Report numberRA-MOW-2009-006
TitleA computational model to assess the impact of policy measures on traffic safety in Flanders: Theoretical concepts and application
AuthorsBetty Nambuusi
Elke Hermans
Tom Brijs
Published byPolicy Research Centre for Mobility and Public Works, track Traffic Safety 2007-2011
Number of pages40
Document languageEnglish
Partner(s)Universiteit Hasselt
Work packageOther: Policy organisation ans monitoring

The aim of this report is to describe the development of a computational model to assess the effect of policy measures on safety at the regional level and compare their costs and benefits in order to select measures with the most beneficial cost-benefit ratios. The main stages of the model include the reference situation, the baseline prognosis, the measure prognosis, the savings and the cost-benefit analysis. The reference situation describes the current traffic performance and safety situation. The baseline prognosis takes the future change in traffic performance and autonomous risk into account. The measure prognosis relates to the situation after applying measures. The number of savings is the difference between the baseline and the measure prognosis. The cost-benefit analysis is used to determine whether the benefits of a measure outweigh its costs. This analysis helps to compare measures with a different life span and to make a choice between possible combinations of measure sets.


The model incorporates several road and intersection categories in the region yet the illustration in this report relates to only one road category (being highways). The model focuses on developments in the future, thereby quantifying the effect of measures applied either at a regional or a locational level. Regional measures are assumed to have an impact on road safety in the entire region while locational measures have an impact on road safety at the location they are applied. During the development of the model, several sets of measures were tested. Besides, a number of important developments on which the user of the model has no influence such as the change in traffic performance and in autonomous risk are taken into account. The autonomous risk change captures the collective learning process caused by the growing knowledge of the road safety problem, the constant improvement of the safety performance of the road transport system, better equipped motor vehicles and roads, the improvement of road safety education and, increasing legislation and enforcement. Future changes in traffic performance are represented by growth scenarios. Here, two growth scenarios (GS1 and GS2) are studied for the period 2005-2030. Also, a case study is carried out for a period of four years (2003–2006) on highways in Flanders to illustrate the methodology. The safety situation in terms of the number of saved casualties during the four years is assessed taking into account general developments i.e growth in traffic performance and autonomous risk. The cost-benefit analysis is only discussed in theory but not illustrated in this report since the aim of the first analysis concerns assessing the effectiveness of measures in terms of the number of saved casualties.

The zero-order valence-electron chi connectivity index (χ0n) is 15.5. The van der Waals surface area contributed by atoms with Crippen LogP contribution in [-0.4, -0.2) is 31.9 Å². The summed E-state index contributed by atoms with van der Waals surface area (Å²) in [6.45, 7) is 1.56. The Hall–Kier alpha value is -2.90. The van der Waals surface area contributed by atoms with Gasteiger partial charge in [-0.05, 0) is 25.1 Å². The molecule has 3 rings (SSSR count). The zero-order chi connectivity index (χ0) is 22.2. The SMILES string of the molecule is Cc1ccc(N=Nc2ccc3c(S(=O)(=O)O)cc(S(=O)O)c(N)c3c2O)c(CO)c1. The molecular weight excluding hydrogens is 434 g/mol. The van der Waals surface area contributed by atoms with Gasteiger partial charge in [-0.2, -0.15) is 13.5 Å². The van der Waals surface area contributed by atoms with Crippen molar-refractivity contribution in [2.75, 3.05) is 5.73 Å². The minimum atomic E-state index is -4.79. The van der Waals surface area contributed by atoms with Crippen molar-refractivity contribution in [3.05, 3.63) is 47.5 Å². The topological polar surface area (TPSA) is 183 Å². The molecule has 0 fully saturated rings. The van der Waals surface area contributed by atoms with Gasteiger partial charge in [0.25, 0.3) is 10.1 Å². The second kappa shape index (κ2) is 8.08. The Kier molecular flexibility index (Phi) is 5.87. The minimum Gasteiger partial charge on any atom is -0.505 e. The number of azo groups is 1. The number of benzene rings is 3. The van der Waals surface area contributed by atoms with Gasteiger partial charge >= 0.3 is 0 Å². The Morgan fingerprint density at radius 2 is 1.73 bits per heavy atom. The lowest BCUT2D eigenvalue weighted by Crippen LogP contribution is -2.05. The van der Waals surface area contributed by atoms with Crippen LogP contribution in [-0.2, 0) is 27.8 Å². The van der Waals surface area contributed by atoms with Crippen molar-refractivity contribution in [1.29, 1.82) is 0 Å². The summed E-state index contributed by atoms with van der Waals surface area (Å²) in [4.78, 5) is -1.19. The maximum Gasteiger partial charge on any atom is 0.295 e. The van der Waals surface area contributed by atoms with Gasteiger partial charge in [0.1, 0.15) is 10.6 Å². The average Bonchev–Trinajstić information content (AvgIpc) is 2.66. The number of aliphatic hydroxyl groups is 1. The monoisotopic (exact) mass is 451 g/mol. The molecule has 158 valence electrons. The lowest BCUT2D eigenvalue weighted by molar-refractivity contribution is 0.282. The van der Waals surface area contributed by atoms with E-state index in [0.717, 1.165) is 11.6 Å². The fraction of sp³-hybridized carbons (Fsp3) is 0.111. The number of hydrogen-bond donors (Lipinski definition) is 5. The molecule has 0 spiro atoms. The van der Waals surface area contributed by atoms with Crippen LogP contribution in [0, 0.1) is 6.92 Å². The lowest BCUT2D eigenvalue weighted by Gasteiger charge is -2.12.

The developed model allows the user to get insight into the impact of different regional and locational measures applied at certain moments in time. This report describes the methodology of the computational model and some first illustrative results. In the future, the model will be improved to account for dependency among measures. Also, a sensitivity analysis will be carried and the most unsafe areas in the region will be displayed by linking it to a geographical information system.

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The Policy Research Centre for Traffic Safety carries out policy relevant scientific research under the authority of the Flemish Government. The Centre is the result of a

cooperation between Hasselt University, KU Leuven and VITO, the Flemish Institute for Technological Research.


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